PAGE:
In this blog we have put much importance on communicating research, findings and results as a part of the policy influencing (and research making) process. It does not do much good when, even when having high quality research, you cannot make said work reach your intended audience.
This week’s Managing Think Tanks chapter provides practical guidelines on how think tanks can establish an effective communication program. It uses the term communication rather than dissemination because the former denotes a process that starts at the beginning of the research project with the identification of policy clients, goes on to define products to meet the needs of the various intended audiences and then updates the plan as needed as the project evolves.
The chapter goes over marketing literature in order to lay out seven step for developing a communication plan for a specific product, and how to make them more effective.
The step by step process is as follows:
- Identify the target audience;
- Determine the communication objective for each audience;
- Select the communications channels;
- Design the message;
- Establish the budget for communications for this project;
- Decide on the communications mix, and;
- Measure the communications results.
These steps seem straightforward enough, but complications can always arise. In order to avoid them, the chapter provides tips on making the process work. It is important to have experience, for instance, with other public relations officials, journalists and public officials. Clear language is key to communicate the message in the manner intended, both by bringing in a trained journalist that can “translate” the language of the research or to improve the quality of the researchers’ writing. The need for training in TV and radio appearances is even greater.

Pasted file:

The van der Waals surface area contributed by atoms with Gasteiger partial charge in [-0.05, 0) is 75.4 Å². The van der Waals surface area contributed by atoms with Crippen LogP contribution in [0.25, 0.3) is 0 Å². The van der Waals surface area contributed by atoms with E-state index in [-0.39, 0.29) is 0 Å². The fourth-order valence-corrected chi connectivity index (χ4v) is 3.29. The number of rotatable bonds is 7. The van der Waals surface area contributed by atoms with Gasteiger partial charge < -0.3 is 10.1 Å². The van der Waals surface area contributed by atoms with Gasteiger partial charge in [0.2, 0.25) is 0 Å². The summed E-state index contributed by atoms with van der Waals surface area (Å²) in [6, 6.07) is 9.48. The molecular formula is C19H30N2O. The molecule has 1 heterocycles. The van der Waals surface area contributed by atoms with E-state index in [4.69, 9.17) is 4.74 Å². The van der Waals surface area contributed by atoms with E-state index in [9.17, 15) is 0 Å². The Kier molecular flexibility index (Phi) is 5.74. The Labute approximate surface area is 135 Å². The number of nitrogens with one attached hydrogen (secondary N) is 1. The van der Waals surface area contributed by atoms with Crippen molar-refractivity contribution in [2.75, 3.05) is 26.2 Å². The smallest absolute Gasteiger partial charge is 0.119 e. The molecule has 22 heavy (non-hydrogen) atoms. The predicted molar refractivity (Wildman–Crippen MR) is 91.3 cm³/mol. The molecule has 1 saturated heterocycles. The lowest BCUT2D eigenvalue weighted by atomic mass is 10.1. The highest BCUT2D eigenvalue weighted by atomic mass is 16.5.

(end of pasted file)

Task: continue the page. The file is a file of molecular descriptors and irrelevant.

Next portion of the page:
What are think tanks in developing and transitional countries doing to better communicate their work? Organisations from the former Soviet bloc were interviewed, as well as from Africa. Regarding the Soviet bloc think tanks, most think tank leaders signalled that personal contacts were the basis for their involvement with policy makers. When it came to publications, two-thirds of the organisations reported a 20% allocation of professional staff effort in writing publications, some effort going to research and consulting, seminars, and sometimes training. All of them distribute some form of free publication.
Over 80 percent of the former Soviet bloc think tanks had a targeting strategy for circulation of their free publications:
Sixty-eight percent sent publications directly to policymakers, who were targeted by using a mailing list of officials interested in the topic of the publication, or distributing the publications at seminars policymakers attend.
Several think tanks noted that the distribution and targeting of publications produced with grant monies are governed by conditions in grant agreements.
They generally considered short documents to be the best type of publication to reach policymakers.
There appears to be a noticeable difference between the results for the former Soviet bloc think tanks and the results of the sub-Saharan African think tanks (although the two studies are not comparable). The latter places emphasis on the importance of concise memos among think tanks from this region.
Finally, the chapter addresses who should be involved in developing a communications plan and where the responsibility for the development and execution of the overall communications plan should be placed within the think tank. In larger, Western think tanks, there is usually a separate office for communications that is mostly in charge of both public relations and publications. In smaller think tanks, the communications function can be shared by senior management and the public relations office.
As for when, the communications team should always meet near the beginning of a project – the seven step process laid out above can guide the preparation for the plan.